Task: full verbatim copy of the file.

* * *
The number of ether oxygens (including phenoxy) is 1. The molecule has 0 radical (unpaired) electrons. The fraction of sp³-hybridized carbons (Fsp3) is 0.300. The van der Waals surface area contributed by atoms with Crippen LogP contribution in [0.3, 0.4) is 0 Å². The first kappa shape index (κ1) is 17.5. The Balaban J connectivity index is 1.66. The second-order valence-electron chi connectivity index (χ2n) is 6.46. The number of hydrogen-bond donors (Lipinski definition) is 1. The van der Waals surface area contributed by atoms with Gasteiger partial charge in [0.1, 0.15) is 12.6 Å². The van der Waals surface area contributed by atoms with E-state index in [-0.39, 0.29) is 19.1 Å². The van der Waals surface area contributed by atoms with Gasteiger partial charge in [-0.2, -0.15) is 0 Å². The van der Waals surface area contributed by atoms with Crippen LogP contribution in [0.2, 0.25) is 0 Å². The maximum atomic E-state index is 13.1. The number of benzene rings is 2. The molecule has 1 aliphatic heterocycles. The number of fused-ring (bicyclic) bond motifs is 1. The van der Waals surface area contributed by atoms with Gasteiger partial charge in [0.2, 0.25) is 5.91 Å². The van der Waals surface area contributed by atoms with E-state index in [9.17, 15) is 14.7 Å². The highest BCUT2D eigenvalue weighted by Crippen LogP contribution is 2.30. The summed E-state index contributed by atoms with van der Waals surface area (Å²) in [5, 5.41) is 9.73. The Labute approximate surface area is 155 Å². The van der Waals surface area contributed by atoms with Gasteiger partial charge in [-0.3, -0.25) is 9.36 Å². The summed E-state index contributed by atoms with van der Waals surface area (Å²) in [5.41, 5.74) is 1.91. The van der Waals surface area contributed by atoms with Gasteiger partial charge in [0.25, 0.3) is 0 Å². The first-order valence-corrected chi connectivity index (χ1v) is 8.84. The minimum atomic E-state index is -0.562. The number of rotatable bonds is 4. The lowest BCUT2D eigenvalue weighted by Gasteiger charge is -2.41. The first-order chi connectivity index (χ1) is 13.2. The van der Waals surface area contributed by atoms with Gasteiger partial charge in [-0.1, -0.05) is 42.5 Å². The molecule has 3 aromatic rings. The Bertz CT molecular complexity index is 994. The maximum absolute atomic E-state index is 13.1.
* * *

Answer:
The number of ether oxygens (including phenoxy) is 1. The molecule has 0 radical (unpaired) electrons. The fraction of sp³-hybridized carbons (Fsp3) is 0.300. The van der Waals surface area contributed by atoms with Crippen LogP contribution in [0.3, 0.4) is 0 Å². The first kappa shape index (κ1) is 17.5. The Balaban J connectivity index is 1.66. The second-order valence-electron chi connectivity index (χ2n) is 6.46. The number of hydrogen-bond donors (Lipinski definition) is 1. The van der Waals surface area contributed by atoms with Gasteiger partial charge in [0.1, 0.15) is 12.6 Å². The van der Waals surface area contributed by atoms with E-state index in [-0.39, 0.29) is 19.1 Å². The van der Waals surface area contributed by atoms with Gasteiger partial charge in [-0.2, -0.15) is 0 Å². The van der Waals surface area contributed by atoms with Crippen LogP contribution in [0.2, 0.25) is 0 Å². The maximum atomic E-state index is 13.1. The number of benzene rings is 2. The molecule has 1 aliphatic heterocycles. The number of fused-ring (bicyclic) bond motifs is 1. The van der Waals surface area contributed by atoms with Gasteiger partial charge in [0.2, 0.25) is 5.91 Å². The van der Waals surface area contributed by atoms with E-state index in [9.17, 15) is 14.7 Å². The highest BCUT2D eigenvalue weighted by Crippen LogP contribution is 2.30. The summed E-state index contributed by atoms with van der Waals surface area (Å²) in [5, 5.41) is 9.73. The Labute approximate surface area is 155 Å². The van der Waals surface area contributed by atoms with Gasteiger partial charge in [-0.3, -0.25) is 9.36 Å². The summed E-state index contributed by atoms with van der Waals surface area (Å²) in [5.41, 5.74) is 1.91. The van der Waals surface area contributed by atoms with Gasteiger partial charge in [0.25, 0.3) is 0 Å². The first-order valence-corrected chi connectivity index (χ1v) is 8.84. The minimum atomic E-state index is -0.562. The number of rotatable bonds is 4. The lowest BCUT2D eigenvalue weighted by Gasteiger charge is -2.41. The first-order chi connectivity index (χ1) is 13.2. The van der Waals surface area contributed by atoms with Gasteiger partial charge in [-0.1, -0.05) is 42.5 Å². The molecule has 3 aromatic rings. The Bertz CT molecular complexity index is 994. The maximum absolute atomic E-state index is 13.1.